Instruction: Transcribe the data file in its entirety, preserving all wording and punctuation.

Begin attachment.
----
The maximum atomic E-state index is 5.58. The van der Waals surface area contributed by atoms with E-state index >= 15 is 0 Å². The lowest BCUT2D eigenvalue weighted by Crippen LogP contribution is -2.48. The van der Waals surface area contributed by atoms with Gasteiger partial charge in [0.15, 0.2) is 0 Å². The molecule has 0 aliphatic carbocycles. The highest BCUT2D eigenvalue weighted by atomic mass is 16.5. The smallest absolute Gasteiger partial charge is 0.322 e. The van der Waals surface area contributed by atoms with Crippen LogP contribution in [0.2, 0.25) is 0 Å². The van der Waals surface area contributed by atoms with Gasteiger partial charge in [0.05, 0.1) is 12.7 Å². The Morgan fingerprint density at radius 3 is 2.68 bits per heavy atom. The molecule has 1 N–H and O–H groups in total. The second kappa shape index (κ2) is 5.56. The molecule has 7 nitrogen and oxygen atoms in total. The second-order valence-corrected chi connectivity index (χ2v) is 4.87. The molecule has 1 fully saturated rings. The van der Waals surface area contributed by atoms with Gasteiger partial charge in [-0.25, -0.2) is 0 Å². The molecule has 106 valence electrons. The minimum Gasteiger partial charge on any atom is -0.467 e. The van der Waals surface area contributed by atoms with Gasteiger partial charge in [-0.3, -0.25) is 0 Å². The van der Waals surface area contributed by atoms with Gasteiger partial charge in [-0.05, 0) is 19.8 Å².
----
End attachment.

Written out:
The maximum atomic E-state index is 5.58. The van der Waals surface area contributed by atoms with E-state index >= 15 is 0 Å². The lowest BCUT2D eigenvalue weighted by Crippen LogP contribution is -2.48. The van der Waals surface area contributed by atoms with Gasteiger partial charge in [0.15, 0.2) is 0 Å². The molecule has 0 aliphatic carbocycles. The highest BCUT2D eigenvalue weighted by atomic mass is 16.5. The smallest absolute Gasteiger partial charge is 0.322 e. The van der Waals surface area contributed by atoms with Crippen LogP contribution in [0.2, 0.25) is 0 Å². The van der Waals surface area contributed by atoms with Gasteiger partial charge in [0.05, 0.1) is 12.7 Å². The Morgan fingerprint density at radius 3 is 2.68 bits per heavy atom. The molecule has 1 N–H and O–H groups in total. The second kappa shape index (κ2) is 5.56. The molecule has 7 nitrogen and oxygen atoms in total. The second-order valence-corrected chi connectivity index (χ2v) is 4.87. The molecule has 1 fully saturated rings. The van der Waals surface area contributed by atoms with Gasteiger partial charge in [-0.25, -0.2) is 0 Å². The molecule has 106 valence electrons. The minimum Gasteiger partial charge on any atom is -0.467 e. The van der Waals surface area contributed by atoms with Gasteiger partial charge in [-0.3, -0.25) is 0 Å². The van der Waals surface area contributed by atoms with Gasteiger partial charge in [-0.05, 0) is 19.8 Å².